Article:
O’Mahony’s theoretical journal, Workers Liberty, is currently the most stimulating read on the Left and makes one wish that such a keen intelligence could be freed from the constraints of short term factional and organisational appetites. However, the logic of total immersion in domestic Labour Party matters will soon reduce political discussion to Militant bashing, so read it while you can, as the journal is unlikely to maintain its present level for long.
The Spartacist League (Sparts for short) are a colony of an American group of the same name who split from the American SWP in the early 1960s, when the parent group became Castroites, lost interest in the labour movement, and became ardent supporters of armed struggle (except in the United States where guerrilla war is illegal). Consequently, the SWP fired Gerry Healy, who had been their British concessionaire up till then, made it up with their old enemies Pablo and Mandel and created the United Secretariat of the Fourth International. Those, mainly in the SWP’s youth wing, who could not accept the change in policy were expelled and eventually became the Spartacist League. They tried to work with Gerry Healy who the Sparts’ leader, James Robertson, recognised as a kindred spirit, but Healy demanded unconditional obedience and worship at his personal shrine. If the group was to escape from national isolation it needed its own International, so teams of missionaries were despatched to strike at the revisionists’ European base. Although less successful than the Mormons, they managed to recruit some natives and now have a group of about 60 people, which publishes a journal named Workers Hammer.
The Sparts’ complete parasitism on other groups makes them very unpopular on the rest of the Left, so, regrettably, little attempt is made to understand the theory which explains their behaviour. The Sparts’ core belief is that, in the forseeable future, it is impossible for revolutionaries to address themselves to significant sectors of the working class, as anyone open to revolutionary politics is already a supporter of one of the groups which, falsely, claim to be revolutionary. The key task of revolutionaries is, therefore, to win over supporters of these Ostensibly Revolutionary Groups (ORGs), by heckling their meetings and hoping to be thrown out. The Sparts will, in this way, achieve the primitive accumulation of cadres which is a necessary stage to be gone through before proceeding to a direct involvement in class struggle. The belief in the long slow haul is combined with the view that there is not much time left to build the vanguard party before the final struggle between socialism and barbarism. Such a theory may be contradictory but it is necessary if the group is to maintain revolutionary fervour while confining its activity to a propaganda onslaught on the ORGs.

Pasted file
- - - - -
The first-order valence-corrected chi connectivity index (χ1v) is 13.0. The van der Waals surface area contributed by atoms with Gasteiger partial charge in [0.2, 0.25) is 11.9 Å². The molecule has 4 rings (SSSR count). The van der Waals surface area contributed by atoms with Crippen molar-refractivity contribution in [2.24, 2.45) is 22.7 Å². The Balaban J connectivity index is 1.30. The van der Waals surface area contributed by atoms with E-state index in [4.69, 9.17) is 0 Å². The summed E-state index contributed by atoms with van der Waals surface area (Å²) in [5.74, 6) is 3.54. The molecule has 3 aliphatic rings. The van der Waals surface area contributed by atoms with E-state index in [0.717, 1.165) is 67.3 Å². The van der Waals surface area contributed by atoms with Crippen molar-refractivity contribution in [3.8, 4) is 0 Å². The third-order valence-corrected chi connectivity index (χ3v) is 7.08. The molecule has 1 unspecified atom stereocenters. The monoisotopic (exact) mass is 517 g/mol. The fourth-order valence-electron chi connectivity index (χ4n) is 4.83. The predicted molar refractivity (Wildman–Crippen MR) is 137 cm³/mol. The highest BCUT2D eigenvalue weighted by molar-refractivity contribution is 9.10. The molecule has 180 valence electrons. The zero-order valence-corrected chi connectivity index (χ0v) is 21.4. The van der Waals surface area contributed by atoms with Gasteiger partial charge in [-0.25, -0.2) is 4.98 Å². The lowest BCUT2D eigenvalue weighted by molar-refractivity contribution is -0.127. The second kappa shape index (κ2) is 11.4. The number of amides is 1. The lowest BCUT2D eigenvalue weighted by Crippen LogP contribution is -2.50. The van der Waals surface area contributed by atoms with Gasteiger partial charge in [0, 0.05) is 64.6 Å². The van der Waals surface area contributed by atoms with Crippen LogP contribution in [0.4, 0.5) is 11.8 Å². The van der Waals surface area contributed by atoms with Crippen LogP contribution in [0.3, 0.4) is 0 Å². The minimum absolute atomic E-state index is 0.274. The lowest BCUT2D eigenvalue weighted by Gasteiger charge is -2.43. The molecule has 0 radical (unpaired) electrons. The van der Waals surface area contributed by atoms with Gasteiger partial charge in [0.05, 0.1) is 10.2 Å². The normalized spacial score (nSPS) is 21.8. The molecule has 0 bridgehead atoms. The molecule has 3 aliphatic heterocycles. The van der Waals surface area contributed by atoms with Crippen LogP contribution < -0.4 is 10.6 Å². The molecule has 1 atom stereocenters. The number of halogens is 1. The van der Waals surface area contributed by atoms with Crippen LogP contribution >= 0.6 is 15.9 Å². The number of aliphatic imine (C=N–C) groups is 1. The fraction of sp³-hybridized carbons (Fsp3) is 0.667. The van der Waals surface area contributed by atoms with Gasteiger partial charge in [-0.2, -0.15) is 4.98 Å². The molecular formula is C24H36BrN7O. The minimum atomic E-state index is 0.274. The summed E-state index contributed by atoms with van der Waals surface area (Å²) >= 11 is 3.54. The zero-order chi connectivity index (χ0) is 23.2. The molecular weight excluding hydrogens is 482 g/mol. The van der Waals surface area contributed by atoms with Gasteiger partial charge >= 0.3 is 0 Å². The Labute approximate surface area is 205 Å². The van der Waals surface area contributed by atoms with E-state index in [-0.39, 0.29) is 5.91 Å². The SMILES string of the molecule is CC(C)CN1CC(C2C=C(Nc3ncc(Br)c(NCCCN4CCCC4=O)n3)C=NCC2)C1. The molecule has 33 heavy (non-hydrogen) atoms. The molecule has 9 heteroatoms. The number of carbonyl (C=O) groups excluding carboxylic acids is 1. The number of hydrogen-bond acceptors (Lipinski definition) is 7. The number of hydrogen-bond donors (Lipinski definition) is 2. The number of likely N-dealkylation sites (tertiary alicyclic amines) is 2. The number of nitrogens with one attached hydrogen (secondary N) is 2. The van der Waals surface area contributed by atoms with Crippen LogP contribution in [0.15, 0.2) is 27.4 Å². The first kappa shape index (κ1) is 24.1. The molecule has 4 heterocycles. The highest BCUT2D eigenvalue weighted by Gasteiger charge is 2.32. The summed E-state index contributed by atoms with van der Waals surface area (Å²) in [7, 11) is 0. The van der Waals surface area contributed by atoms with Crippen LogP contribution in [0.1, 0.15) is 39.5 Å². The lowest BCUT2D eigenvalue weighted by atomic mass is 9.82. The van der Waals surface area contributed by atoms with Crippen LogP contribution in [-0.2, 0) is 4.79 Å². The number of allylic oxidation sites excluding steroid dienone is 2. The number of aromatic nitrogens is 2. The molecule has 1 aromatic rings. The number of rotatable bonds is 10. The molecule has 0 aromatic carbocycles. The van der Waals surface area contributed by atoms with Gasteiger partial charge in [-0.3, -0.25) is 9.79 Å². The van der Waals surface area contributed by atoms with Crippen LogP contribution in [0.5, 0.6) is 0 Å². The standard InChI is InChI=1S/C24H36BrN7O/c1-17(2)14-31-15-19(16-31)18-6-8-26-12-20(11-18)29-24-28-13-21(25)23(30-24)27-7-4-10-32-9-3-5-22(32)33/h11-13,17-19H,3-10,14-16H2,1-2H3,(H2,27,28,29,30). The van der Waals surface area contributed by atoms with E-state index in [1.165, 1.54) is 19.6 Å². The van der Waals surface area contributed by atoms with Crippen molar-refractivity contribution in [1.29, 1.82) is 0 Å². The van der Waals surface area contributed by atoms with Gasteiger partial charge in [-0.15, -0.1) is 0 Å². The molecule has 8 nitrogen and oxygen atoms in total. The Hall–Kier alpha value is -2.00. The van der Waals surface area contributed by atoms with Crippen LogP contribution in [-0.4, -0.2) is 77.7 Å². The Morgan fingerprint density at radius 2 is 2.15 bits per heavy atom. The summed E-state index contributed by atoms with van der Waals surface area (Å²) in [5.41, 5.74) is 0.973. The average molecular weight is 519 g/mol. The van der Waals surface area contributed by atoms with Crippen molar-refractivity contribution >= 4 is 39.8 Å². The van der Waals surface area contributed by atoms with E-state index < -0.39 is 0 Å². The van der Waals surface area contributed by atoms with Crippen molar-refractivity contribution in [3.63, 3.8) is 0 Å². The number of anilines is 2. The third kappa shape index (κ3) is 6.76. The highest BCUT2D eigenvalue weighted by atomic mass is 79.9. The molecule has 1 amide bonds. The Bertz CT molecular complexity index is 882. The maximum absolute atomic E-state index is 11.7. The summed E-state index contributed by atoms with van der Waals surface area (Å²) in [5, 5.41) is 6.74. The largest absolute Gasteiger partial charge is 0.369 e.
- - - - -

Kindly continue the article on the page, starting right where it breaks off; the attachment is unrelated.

Surprise is sometimes expressed that such an introspective strategy comes from a group born in the stirring sixties, heyday of youth revolt and the movement against the Vietnam war. Are the Sparts not too kind to the ORGs, in spite of continually bad-mouthing them? As usual, an examination of the group’s own history and political predicament will provide an explanation which eludes us if we confine our attention to the realms of grand theory where the Sparts would like to contain it. The core of the Sparts joined the SWP in the late 1950s, after splitting from Max Shachtman’s Independent Socialist League, a formerly Marxist organisation which moved rapidly to the Right during the 1950s. Shachtman had split from the SWP in 1940 and ended up supporting the Vietnam war, so the young men who joined the SWP were accepting that that party embodied the revolutionary tradition. They were almost alone in joining what was already an ossified liberal sect, which is why they immediately dominated its youth movement and breathed some life into a decrepit structure.